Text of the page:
Women's Fiction

THE PRINTED LETTER BOOKSHOP by Katherine Reay

Genre: Contemporary Fiction

Publisher: Thomas Nelson

Published: 14th May 2019 (e-book)

13th June 2019 (paperback)

Reviewed: 11th June 2019

Blurb

One of Madeline’s happiest childhood memories is of working with her Aunt Maddie in the quaint and cozy Printed Letter Bookshop. But by the time Madeline inherits the shop nearly twenty years later, family troubles and her own bitter losses have hardened Madeline’s heart toward her once-treasured aunt-and the now struggling bookshop left in her care. While Madeline intends to sell the shop as quickly as possible, the Printed Letter’s two employees have other ideas. Reeling from a recent divorce, Janet finds sanctuary within the books and within the decadent window displays she creates. Claire, though quieter than the acerbic Janet, feels equally drawn to the daily rhythms of the shop and its loyal clientele, finding a renewed purpose within its walls. When Madeline’s professional life falls apart, and a handsome gardener upends all her preconceived notions, she questions her plans and her heart. Has she been too quick to dismiss her aunt’s beloved shop? And even if she has, the women’s best combined efforts may be too little, too late.

My Review

I haven’t read within this genre for a while but as a book-lover I was drawn not only to the title of this novel but also to its gorgeous cover. Admittedly, I did find it to be a bit of a slow starter, but it wasn’t long before the characters had grown on me and I wanted to find out more about them.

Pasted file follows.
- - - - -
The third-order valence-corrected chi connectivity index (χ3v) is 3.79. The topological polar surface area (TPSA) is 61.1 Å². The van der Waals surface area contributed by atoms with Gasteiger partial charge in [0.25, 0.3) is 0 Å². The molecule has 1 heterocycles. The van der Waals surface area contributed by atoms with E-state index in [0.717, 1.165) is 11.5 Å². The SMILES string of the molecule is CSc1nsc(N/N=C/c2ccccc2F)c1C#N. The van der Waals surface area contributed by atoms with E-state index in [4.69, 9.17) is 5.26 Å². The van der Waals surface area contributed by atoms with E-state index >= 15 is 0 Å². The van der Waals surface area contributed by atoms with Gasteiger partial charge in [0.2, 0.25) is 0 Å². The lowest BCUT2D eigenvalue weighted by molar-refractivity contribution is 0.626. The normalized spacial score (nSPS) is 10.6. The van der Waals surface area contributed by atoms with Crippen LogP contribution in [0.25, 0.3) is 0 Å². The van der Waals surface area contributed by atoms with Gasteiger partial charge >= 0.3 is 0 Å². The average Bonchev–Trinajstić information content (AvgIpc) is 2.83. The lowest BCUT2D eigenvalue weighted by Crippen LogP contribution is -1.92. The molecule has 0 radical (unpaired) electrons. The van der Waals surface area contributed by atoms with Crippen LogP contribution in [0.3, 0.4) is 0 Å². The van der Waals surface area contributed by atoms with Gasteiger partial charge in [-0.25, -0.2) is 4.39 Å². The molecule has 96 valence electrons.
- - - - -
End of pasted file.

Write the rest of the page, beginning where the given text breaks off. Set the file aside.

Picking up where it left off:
With three different perspectives, Madeline, Janet, and Claire, are all at different stages in their lives: Madeline is a single high-flying career woman; Claire is married with two teenage children; and Janet is divorced with two grown-up children. Madeline is the protagonist and has inherited The Printed Letter Bookshop from her estranged Aunt Maddie. The plot had a bit of a Sophie Kinsella’s Domesticated Goddess feel about it at the beginning: when Madeline is turned down for promotion, she jacks in her job as lawyer and runs away to the small town of Eagle Valley for a more simple life. Madeline has every intention of selling her aunt’s bookshop at the earliest opportunity, but as Madeline gets to know the residents of Eagle Valley, she realises just how wrong she was about what happened in the past between her parents and her aunt.

To confuse things even more for Madeline, is Janet and Claire who work at the bookshop. Janet and Claire also both have first-person narratives so the reader gets closely drawn in to their worlds, as well as Madeline’s. As well as the prospect that they will shortly be losing their jobs, both characters have their own sets of problems. Claire is married with two teenage children, and it is the problem with her daughter that troubles Claire. Janet is divorced with two grown up children; but her children have disowned her, blaming her for splitting up with their father. At first Claire and Janet resent Madeline, but there was more to old Aunt Maddie than the women bargained for, and the individual Printed Letters that she left each of them gradually bring the three women together as friends. But this isn’t just about friendship, there’s also a sprinkling of romance – but is grumpy gardener Chris really that grumpy, and is he really a gardener?

Thank you to the author, publisher, and NetGalley

for an Advance Review Copy of this book

in return for an honest and unbiased review.

About the Author

https://katherinereay.com/

https://www.waterstones.com/book/the-printed-letter-bookshop/katherine-reay/9780785222002

Advertisements

Leave a Reply

Fill in your details below or click an icon to log in:

WordPress.com Logo

You are commenting using your WordPress.com account. Log Out /  Change )

Google photo

You are commenting using your Google account. Log Out /  Change )

Twitter picture

You are commenting using your Twitter account. Log Out /  Change )

Facebook photo

You are commenting using your Facebook account. Log Out /  Change )

Connecting to %s